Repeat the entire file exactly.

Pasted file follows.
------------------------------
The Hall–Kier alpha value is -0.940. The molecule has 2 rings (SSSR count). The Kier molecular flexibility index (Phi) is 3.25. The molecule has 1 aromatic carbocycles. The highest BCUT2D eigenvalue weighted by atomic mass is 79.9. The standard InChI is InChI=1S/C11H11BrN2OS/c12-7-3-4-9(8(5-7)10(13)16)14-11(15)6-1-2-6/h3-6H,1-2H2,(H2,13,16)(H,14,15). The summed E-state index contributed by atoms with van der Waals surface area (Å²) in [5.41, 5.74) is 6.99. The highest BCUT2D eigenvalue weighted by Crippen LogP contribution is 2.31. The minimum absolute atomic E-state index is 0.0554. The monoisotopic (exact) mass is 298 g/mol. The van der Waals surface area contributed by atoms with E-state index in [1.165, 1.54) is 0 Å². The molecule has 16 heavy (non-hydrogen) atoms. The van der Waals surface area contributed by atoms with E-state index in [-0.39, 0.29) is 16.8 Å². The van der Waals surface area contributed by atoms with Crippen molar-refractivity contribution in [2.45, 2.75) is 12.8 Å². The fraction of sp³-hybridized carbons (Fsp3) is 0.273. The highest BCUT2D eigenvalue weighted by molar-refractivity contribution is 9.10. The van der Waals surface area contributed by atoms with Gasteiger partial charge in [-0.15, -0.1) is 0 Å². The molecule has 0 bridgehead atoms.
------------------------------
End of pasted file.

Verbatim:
The Hall–Kier alpha value is -0.940. The molecule has 2 rings (SSSR count). The Kier molecular flexibility index (Phi) is 3.25. The molecule has 1 aromatic carbocycles. The highest BCUT2D eigenvalue weighted by atomic mass is 79.9. The standard InChI is InChI=1S/C11H11BrN2OS/c12-7-3-4-9(8(5-7)10(13)16)14-11(15)6-1-2-6/h3-6H,1-2H2,(H2,13,16)(H,14,15). The summed E-state index contributed by atoms with van der Waals surface area (Å²) in [5.41, 5.74) is 6.99. The highest BCUT2D eigenvalue weighted by Crippen LogP contribution is 2.31. The minimum absolute atomic E-state index is 0.0554. The monoisotopic (exact) mass is 298 g/mol. The van der Waals surface area contributed by atoms with E-state index in [1.165, 1.54) is 0 Å². The molecule has 16 heavy (non-hydrogen) atoms. The van der Waals surface area contributed by atoms with E-state index in [-0.39, 0.29) is 16.8 Å². The van der Waals surface area contributed by atoms with Crippen molar-refractivity contribution in [2.45, 2.75) is 12.8 Å². The fraction of sp³-hybridized carbons (Fsp3) is 0.273. The highest BCUT2D eigenvalue weighted by molar-refractivity contribution is 9.10. The van der Waals surface area contributed by atoms with Gasteiger partial charge in [-0.15, -0.1) is 0 Å². The molecule has 0 bridgehead atoms.